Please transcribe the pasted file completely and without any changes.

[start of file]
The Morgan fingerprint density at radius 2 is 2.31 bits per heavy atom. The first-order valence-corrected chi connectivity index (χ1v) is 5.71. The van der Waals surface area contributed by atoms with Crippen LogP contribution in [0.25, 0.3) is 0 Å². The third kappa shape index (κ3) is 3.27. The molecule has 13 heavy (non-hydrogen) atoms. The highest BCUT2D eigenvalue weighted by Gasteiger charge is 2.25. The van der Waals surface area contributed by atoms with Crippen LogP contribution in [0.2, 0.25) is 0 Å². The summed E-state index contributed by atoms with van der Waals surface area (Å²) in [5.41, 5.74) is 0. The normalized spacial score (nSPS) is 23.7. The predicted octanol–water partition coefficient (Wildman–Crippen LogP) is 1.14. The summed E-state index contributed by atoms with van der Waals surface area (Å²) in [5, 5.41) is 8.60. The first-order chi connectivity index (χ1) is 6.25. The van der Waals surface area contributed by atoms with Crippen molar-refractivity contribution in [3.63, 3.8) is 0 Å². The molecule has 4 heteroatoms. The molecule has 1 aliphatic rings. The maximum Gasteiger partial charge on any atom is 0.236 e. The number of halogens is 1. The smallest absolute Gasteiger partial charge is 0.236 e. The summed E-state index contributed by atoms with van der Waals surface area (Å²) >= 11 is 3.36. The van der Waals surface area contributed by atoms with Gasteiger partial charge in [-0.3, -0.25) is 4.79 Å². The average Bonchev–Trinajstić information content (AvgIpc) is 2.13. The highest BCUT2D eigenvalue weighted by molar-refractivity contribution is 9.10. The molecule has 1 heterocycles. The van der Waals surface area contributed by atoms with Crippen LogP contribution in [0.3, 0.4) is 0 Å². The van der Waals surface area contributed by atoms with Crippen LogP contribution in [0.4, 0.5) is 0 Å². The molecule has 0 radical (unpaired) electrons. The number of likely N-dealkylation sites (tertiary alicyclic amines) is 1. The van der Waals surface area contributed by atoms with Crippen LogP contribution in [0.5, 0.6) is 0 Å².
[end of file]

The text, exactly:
The Morgan fingerprint density at radius 2 is 2.31 bits per heavy atom. The first-order valence-corrected chi connectivity index (χ1v) is 5.71. The van der Waals surface area contributed by atoms with Crippen LogP contribution in [0.25, 0.3) is 0 Å². The third kappa shape index (κ3) is 3.27. The molecule has 13 heavy (non-hydrogen) atoms. The highest BCUT2D eigenvalue weighted by Gasteiger charge is 2.25. The van der Waals surface area contributed by atoms with Crippen LogP contribution in [0.2, 0.25) is 0 Å². The summed E-state index contributed by atoms with van der Waals surface area (Å²) in [5.41, 5.74) is 0. The normalized spacial score (nSPS) is 23.7. The predicted octanol–water partition coefficient (Wildman–Crippen LogP) is 1.14. The summed E-state index contributed by atoms with van der Waals surface area (Å²) in [5, 5.41) is 8.60. The first-order chi connectivity index (χ1) is 6.25. The van der Waals surface area contributed by atoms with Crippen molar-refractivity contribution in [3.63, 3.8) is 0 Å². The molecule has 4 heteroatoms. The molecule has 1 aliphatic rings. The maximum Gasteiger partial charge on any atom is 0.236 e. The number of halogens is 1. The smallest absolute Gasteiger partial charge is 0.236 e. The summed E-state index contributed by atoms with van der Waals surface area (Å²) >= 11 is 3.36. The van der Waals surface area contributed by atoms with Gasteiger partial charge in [-0.3, -0.25) is 4.79 Å². The average Bonchev–Trinajstić information content (AvgIpc) is 2.13. The highest BCUT2D eigenvalue weighted by molar-refractivity contribution is 9.10. The molecule has 1 heterocycles. The van der Waals surface area contributed by atoms with Crippen LogP contribution in [0.3, 0.4) is 0 Å². The van der Waals surface area contributed by atoms with Crippen LogP contribution in [0.4, 0.5) is 0 Å². The molecule has 0 radical (unpaired) electrons. The number of likely N-dealkylation sites (tertiary alicyclic amines) is 1. The van der Waals surface area contributed by atoms with Crippen LogP contribution in [0.5, 0.6) is 0 Å².